As a foreign visitor from a very distant planet, one thing struck me on the National Mall: the place was sacred. It was not like London, Paris or other Western capitals where official power resides in buildings that are beautiful and nothing more. Here, the spiritual and the temporal were deeply intertwined. The National Mall looked like the Angkor Wat of the American Civil Religion.
The National Mall in Washington D.C. hosts on its borders the American political institutions: the Capitol, the White House and the Supreme Court, and in its heart memorials to the most important American presidents. The Mall is also surrounded by cultural landmarks: the National Gallery of Art, the Library of Congress, and others.
The memorials are built in such a way as to give you spiritual feelings. Washington Monument is a gigantic Egyptian obelisk. The Lincoln Memorial architecture imitates Greek temples. The Jefferson Memorial looks like the Pantheon in Rome. The source of inspiration for the Franklin D. Roosevelt Memorial could have been Stonehenge or some other primitive sanctuary. The memorials want the visitor to be impressed (Washington, Jefferson, Lincoln) or to meditate
(Roosevelt). In all of them you can read the President's sayings in letters as large as "Tu es Petrus" in San Peter's Vatican City basilica. These words, once controversial, are now almost as sacred as the Bible.
The relative position of the memorials is also very significant. In the middle stands the obelisk of Washington, who lead the nation to independence, founded the Union and became the first President. From there, you can see at a glance the Capitol and the White House, which are the most important political decision centers in the world, in the same way as you can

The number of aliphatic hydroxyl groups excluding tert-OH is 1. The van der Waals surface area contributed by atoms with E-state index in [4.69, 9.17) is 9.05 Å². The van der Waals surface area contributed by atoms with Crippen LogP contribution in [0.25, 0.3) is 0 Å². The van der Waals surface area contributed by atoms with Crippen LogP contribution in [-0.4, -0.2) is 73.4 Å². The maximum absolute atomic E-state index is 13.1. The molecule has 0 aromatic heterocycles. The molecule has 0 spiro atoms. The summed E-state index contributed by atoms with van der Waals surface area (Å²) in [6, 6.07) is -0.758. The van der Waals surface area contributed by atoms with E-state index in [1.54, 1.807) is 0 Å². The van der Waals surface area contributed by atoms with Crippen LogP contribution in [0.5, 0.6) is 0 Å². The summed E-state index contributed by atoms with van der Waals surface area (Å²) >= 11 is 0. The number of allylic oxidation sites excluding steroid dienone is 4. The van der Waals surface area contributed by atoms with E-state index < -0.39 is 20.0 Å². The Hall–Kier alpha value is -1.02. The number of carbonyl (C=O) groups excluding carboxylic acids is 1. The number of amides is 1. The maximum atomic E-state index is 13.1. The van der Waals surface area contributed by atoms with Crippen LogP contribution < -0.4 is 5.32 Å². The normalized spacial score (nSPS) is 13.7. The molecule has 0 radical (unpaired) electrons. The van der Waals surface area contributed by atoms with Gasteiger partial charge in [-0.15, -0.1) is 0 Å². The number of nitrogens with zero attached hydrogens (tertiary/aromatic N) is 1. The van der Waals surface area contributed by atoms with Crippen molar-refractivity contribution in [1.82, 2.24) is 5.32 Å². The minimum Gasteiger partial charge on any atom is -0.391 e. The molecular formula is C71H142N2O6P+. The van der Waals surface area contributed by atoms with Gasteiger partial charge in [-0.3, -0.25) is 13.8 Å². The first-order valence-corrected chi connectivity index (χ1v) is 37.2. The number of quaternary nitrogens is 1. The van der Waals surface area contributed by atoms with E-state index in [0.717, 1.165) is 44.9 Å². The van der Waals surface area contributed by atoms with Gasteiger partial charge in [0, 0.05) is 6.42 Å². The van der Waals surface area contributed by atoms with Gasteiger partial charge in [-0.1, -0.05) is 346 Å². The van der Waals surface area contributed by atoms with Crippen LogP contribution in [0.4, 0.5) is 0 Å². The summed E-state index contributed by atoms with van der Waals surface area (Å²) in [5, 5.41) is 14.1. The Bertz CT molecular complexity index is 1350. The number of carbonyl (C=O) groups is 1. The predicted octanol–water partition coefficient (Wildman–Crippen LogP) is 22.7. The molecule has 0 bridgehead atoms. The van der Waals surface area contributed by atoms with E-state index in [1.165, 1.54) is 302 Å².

see the decision centers of the world's economy from the Brooklyn Bridge in New York City. Behind Washington stands Lincoln, who saved the Union by turning a free association of States into a united nation. On Washington's side, there's Jefferson, his ally, his successor as President, but also a philosopher; hence his retired and quiet position away from the center of the Mall. Then, in the middle of the trees, the Memorial of Roosevelt portrays him as a sapient man. Here is a simplified map:
| Supreme Court
The visitor is supposed to walk from one place to another. Long distances lead him to spend a whole day on the site and give him plenty of time to think about what he has just seen and what the next building on his route means. Perspectives have been carefully studied, in the spirit of Pierre Charles L'Enfant, the French engineer who planned Washington D.C.: the Capitol and the Washington obelisk stand on small hills above ponds that reflect their image. No skyscraper from the outside can divert the visitor's attention from the memorials or the institutions.
Furthermore, very few touristic shops or hot dog stands spoil the Mall. Ouroboros tells me that T-shirt vendors are allowed if they purport to a political issue, so most shirts (in small lettering) note: Statehood for D.C. Nothing trivial is allowed here. Streets are rare, long distances suppress noise and crowds. More importantly, money is absent from the site. Entrance to most of the monuments is free. While museums are very expensive in New York, here you pay nothing to visit the National Gallery, one of the best museums in the country.
It seems that Washington D.C is what America is about. But New York is what America really is.